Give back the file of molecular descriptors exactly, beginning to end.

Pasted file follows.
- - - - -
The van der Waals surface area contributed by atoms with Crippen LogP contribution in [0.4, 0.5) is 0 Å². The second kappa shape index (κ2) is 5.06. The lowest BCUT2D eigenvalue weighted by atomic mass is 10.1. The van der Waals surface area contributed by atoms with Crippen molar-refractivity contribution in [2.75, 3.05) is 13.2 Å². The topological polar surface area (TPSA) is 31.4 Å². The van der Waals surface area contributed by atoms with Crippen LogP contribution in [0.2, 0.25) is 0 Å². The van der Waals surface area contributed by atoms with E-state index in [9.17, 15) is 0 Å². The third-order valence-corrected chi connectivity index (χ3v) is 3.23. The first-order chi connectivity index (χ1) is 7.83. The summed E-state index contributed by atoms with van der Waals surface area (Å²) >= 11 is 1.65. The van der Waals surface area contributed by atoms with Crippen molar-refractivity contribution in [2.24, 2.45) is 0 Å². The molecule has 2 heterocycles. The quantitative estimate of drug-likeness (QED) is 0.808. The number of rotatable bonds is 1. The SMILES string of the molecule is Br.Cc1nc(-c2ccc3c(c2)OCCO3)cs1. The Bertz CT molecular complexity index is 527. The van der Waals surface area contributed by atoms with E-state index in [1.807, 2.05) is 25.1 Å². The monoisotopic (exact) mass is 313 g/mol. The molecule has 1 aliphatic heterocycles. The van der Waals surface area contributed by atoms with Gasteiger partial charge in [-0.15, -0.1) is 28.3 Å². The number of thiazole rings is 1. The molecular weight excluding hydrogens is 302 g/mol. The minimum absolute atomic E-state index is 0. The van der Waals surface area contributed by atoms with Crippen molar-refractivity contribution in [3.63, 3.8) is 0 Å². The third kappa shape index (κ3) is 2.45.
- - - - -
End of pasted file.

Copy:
The van der Waals surface area contributed by atoms with Crippen LogP contribution in [0.4, 0.5) is 0 Å². The second kappa shape index (κ2) is 5.06. The lowest BCUT2D eigenvalue weighted by atomic mass is 10.1. The van der Waals surface area contributed by atoms with Crippen molar-refractivity contribution in [2.75, 3.05) is 13.2 Å². The topological polar surface area (TPSA) is 31.4 Å². The van der Waals surface area contributed by atoms with Crippen LogP contribution in [0.2, 0.25) is 0 Å². The van der Waals surface area contributed by atoms with E-state index in [9.17, 15) is 0 Å². The third-order valence-corrected chi connectivity index (χ3v) is 3.23. The first-order chi connectivity index (χ1) is 7.83. The summed E-state index contributed by atoms with van der Waals surface area (Å²) >= 11 is 1.65. The van der Waals surface area contributed by atoms with Crippen molar-refractivity contribution in [2.24, 2.45) is 0 Å². The molecule has 2 heterocycles. The quantitative estimate of drug-likeness (QED) is 0.808. The number of rotatable bonds is 1. The SMILES string of the molecule is Br.Cc1nc(-c2ccc3c(c2)OCCO3)cs1. The Bertz CT molecular complexity index is 527. The van der Waals surface area contributed by atoms with E-state index in [1.807, 2.05) is 25.1 Å². The monoisotopic (exact) mass is 313 g/mol. The molecule has 1 aliphatic heterocycles. The van der Waals surface area contributed by atoms with Gasteiger partial charge in [-0.15, -0.1) is 28.3 Å². The number of thiazole rings is 1. The molecular weight excluding hydrogens is 302 g/mol. The minimum absolute atomic E-state index is 0. The van der Waals surface area contributed by atoms with Crippen molar-refractivity contribution in [3.63, 3.8) is 0 Å². The third kappa shape index (κ3) is 2.45.